In late pre-Islamic times, a transdialectal and transcommunal variety of Arabic emerged in the Hejaz which continued living its parallel life after literary Arabic had been institutionally standardized in the 2nd and 3rd century of the Hijra, most strongly in Judeo-Christian texts, keeping alive ancient features eliminated from the “learned” tradition (Classical Arabic). This variety and both its classicizing and “lay” iterations have been termed Middle Arabic in the past, but they are thought to continue an Old Higazi register. It is clear that the orthography of the Qur’an was not developed for the standardized form of Classical Arabic; rather, it shows the attempt on the part of writers to record an archaic form of Old Higazi.
In the late 6th century AD, a relatively uniform intertribal “poetic koine” distinct from the spoken vernaculars developed based on the Bedouin dialects of Najd, probably in connection with the court of al-Ḥīra. During the first Islamic century, the majority of Arabic poets and Arabic-writing persons spoke Arabic as their mother tongue. Their texts, although mainly preserved in far later manuscripts, contain traces of non-standardized Classical Arabic elements in morphology and syntax. The standardization of Classical Arabic reached completion around the end of the 8th century. The first comprehensive description of the ʿarabiyya “Arabic”, Sībawayhi’s alKitāb, is based first of all upon a corpus of poetic texts, in addition to Qur’an usage and Bedouin informants whom he considered to be reliable speakers of the ʿarabiyya. By the 8th century, knowledge of Classical Arabic had become an essential prerequisite for rising into the higher classes throughout the Islamic world.

Charles Ferguson’s koine theory (Ferguson 1959) claims that the modern Arabic dialects collectively descend from a single military koine that sprang up during the Islamic conquests; this view has been challenged in recent times. Ahmad al-Jallad proposes that there were at least two considerably distinct types of Arabic on the eve of the conquests: Northern and Central (Al-Jallad 2009). The modern dialects emerged from a new contact situation produced following the conquests. Instead of the emergence of a single or multiple koines, the dialects contain several sedimentary layers of borrowed and areal features, which they absorbed at different points in their linguistic histories. According to Veersteegh and Bickerton, colloquial Arabic dialects arose from pidginized Arabic formed from contact between Arabs and conquered peoples. Pidginization and subsequent creolization among Arabs and arabized peoples could explain relative morphological and phonological simplicity of vernacular Arabic compared to Classical and MSA.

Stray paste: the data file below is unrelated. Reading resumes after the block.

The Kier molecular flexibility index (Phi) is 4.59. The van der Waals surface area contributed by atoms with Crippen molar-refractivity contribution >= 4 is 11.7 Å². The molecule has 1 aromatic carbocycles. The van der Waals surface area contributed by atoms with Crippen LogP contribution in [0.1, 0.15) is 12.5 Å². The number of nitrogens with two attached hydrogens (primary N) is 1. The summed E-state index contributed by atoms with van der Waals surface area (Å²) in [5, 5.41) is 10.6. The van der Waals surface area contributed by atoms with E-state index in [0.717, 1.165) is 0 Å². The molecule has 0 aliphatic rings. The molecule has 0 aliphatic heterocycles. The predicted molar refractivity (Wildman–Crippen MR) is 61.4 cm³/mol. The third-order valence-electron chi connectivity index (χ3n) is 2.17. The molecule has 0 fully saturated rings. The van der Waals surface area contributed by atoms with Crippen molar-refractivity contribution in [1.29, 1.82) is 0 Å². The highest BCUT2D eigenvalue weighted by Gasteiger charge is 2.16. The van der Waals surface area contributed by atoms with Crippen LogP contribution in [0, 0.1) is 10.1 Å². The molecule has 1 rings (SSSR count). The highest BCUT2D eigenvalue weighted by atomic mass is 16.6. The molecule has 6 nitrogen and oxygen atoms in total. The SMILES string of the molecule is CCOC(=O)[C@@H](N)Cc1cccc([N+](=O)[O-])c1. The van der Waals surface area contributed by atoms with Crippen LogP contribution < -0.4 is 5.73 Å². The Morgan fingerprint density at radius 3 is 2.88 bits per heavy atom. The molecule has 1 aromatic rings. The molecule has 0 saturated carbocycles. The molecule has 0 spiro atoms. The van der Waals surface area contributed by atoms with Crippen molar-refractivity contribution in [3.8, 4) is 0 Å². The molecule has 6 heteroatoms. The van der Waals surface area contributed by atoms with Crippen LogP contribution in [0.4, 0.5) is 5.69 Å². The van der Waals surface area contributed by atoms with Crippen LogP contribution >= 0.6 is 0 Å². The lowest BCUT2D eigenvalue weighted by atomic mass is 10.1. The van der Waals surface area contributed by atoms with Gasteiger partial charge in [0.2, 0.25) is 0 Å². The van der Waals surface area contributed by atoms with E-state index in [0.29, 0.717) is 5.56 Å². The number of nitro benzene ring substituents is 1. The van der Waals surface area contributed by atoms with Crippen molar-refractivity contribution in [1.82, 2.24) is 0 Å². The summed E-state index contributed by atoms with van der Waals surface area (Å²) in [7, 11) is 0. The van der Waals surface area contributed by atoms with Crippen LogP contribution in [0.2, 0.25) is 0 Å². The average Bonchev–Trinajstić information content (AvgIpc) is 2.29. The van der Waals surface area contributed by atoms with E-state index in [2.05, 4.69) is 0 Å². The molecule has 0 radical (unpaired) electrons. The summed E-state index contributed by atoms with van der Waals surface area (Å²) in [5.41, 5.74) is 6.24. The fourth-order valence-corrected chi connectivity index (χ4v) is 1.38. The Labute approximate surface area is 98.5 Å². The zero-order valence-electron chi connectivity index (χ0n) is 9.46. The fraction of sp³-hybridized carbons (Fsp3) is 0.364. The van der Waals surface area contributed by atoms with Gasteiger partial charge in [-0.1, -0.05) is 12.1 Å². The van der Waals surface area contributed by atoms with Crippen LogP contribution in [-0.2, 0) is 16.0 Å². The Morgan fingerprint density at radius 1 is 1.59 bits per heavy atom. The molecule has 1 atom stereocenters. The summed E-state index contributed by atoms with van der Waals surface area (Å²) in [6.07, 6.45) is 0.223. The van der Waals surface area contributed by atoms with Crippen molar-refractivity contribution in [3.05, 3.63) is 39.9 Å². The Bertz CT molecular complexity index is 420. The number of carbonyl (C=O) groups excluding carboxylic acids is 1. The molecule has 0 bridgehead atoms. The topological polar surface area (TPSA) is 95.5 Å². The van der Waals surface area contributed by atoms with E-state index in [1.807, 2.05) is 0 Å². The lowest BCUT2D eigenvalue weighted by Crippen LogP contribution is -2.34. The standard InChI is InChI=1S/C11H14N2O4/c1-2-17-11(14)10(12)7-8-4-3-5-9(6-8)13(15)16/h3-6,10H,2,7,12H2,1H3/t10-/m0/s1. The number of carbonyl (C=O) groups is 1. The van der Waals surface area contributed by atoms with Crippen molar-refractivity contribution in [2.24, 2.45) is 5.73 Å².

Based on historical evidence, Arabic is a newer language than, say, Hebrew (1200 to 586 BCE ). This places Hebrew as being much older than Arabic.

Another article will combat the view that Arabic belongs solely to the Islam of Muhammad and what he called Allah [link].

Note: BC is BCE and equals older. AD is CE and equals newer (generally).